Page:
On July 5, an creative outdoor sculpture displayed at the exhibition hall of Tongji Architecture and Urban Planning College drew a lot of attention from students and faculty members. The “Swarm Fabrication”, one of many digital fabrication projects on display at the DADA “ Digital Factory” Workshop Exhibition, was not fabricated by human hands but completed by two collaborative KUKA robots.
More than 120 students spent 9 days at the week-long workshop to deliver a series of creative digital projects, covering robotics ceramic printing, robotics wood tectonics and robot team fabrication.
We’ve spoken with Professor Johannes Braumann, co-founder of Robot in Architecture Association and Doctor Yuan Feng from Architecture and Urban Planning College, Tongji University at the exhibition.They have shared their insights on the potential of industrial robots in creative industry. (Johannes Braumann referred as “J ” and Yuan Feng as “Yuan” in the interview.)
Q: Can you tell us more about the current development in using robots in architecture and creative industry?
J: The application of robots in creative industry is still quite recent. But In the past ten years, we have seen quite rapid development in using industrial robots in architecture and design. Many companies in the creative industry began to show increasing interests in robotics. As to the academic world, at the very beginning most activities were of experimental nature but now we see more and more serious projects involving industrial robots.
Q: In architecture and creative, will robots play a different role compared to their application in manufacturing ?
J: In creative industry, designers are always trying new things and working on new projects, which means we need to provide them with flexible software that allows them to realize ideas in a very quick way. This also applies to academia and universities because they only have students there for a couple of hours each week so they have to be more efficient with time.
Q: You led the development of KUKA|prc, a plugin that enables robot control from within architectural software. Can you tell us more about your cooperation with KUKA ? Why choose KUKA robots to work with?
J: I started the cooperation with KUKA Austria many years ago. They have seen potential and value of robots application in architecture and have been quite supportive for my research.
For me, KUKA robots are well designed and I like the way they work. This may just be my personal opinion but I do think the design of KUKA robot has a large appeal to people in the design world. In terms of the interface, KUKA’s control panel is also nicely designed so even for those outside the engineering world, it is still accessible.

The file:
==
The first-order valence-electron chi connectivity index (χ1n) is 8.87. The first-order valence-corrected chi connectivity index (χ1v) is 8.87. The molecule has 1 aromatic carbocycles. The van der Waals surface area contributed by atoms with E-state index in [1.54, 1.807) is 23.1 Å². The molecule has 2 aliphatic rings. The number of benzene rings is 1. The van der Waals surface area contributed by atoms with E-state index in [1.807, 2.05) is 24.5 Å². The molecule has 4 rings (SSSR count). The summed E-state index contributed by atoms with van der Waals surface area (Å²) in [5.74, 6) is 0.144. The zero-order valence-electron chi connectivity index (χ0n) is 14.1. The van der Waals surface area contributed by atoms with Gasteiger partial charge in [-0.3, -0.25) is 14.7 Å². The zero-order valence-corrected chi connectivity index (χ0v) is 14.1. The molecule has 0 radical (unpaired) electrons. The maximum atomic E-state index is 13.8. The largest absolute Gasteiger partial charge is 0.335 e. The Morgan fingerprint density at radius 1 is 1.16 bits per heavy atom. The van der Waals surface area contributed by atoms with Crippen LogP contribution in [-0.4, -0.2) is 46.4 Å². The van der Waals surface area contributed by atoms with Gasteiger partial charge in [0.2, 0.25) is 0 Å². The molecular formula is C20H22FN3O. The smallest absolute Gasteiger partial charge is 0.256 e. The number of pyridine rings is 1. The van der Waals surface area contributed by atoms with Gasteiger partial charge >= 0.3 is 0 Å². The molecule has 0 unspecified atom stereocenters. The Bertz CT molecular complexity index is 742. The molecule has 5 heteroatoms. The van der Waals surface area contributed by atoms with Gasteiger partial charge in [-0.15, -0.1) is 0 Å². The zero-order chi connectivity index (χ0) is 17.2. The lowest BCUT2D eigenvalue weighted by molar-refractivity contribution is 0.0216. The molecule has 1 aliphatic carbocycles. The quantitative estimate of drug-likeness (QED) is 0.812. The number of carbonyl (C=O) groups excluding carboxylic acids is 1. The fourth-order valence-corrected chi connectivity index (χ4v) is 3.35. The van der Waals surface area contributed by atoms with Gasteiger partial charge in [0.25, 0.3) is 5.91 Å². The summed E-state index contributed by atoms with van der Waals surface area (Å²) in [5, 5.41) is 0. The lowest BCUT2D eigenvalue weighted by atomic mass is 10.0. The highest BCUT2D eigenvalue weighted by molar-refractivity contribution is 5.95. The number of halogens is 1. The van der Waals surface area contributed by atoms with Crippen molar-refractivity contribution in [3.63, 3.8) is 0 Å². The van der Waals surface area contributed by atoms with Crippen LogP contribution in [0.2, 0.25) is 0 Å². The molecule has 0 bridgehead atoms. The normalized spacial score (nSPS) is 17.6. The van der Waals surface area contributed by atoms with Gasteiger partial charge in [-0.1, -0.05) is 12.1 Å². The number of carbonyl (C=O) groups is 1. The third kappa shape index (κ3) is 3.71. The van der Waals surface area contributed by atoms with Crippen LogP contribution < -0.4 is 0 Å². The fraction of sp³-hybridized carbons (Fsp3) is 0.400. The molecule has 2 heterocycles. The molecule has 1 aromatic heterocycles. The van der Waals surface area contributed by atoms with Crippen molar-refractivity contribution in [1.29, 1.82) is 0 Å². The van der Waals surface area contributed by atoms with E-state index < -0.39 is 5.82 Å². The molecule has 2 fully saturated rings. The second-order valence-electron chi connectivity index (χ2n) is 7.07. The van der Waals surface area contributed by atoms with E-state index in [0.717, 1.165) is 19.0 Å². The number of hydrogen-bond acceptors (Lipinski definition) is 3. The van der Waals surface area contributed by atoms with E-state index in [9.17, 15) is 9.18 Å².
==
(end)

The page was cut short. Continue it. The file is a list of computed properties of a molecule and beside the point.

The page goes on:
J：Robots in architecture is an industry association fund by me together with Sigrid Brell-Cokcan. In 2012 and 2014, we held conferences in Vienna and Michigan respectively. Next year, we will hold the third conference in Melbourne, which will be the first time we have this event in Asia. We have gain a lot of support from local universities like Sydney Universities and RMIT. I certainly think it is possible for us to hold this conference in China. This is why I wanted to work more with KUKA China to know local projects and companies.
Q : Do you see yourself as engineer, architect, programmer or mentor?
J：In fact I’m not coming from engineering or computer science. I’m from an architect. I think my architecture background is quite beneficially as I won’t be confined by certain rules and I understand the unique needs of architecture. As to my role, I really this it is a mix of educator and engineer.
Q: Tongji University is a leading institution in architecture and engineering education in China. What is your view on robot’s application in this area?
Yuan: In recent years, we have seen the trend of use of robots in cross-industry applications increasing. People in the creative industry start to see possibilities brought by this technology. In creative sectors, industrial robots can be seen as a new media or platform. They are “empowered” by human brains and they can do lot of work that can’t be done by human hands.
Q: How do you see China in terms of robots application in design and architecture? Will there be more cooperation with Robots in Architecture ?
Yuan: In China, only three architecture and design institutions have industrial robots. Our Rob Team of two KUKA robots have done many creative projects in the past three years.
Robots in Architecture presents an open platform for anyone interested in robotics in the architecture industry to share ideas. We have already signed a memo with Professor Braumann to make Tongji the home of Robots in Architecture in Asia. We are looking forward to our future cooperation in this area.Source kuka-robotics.com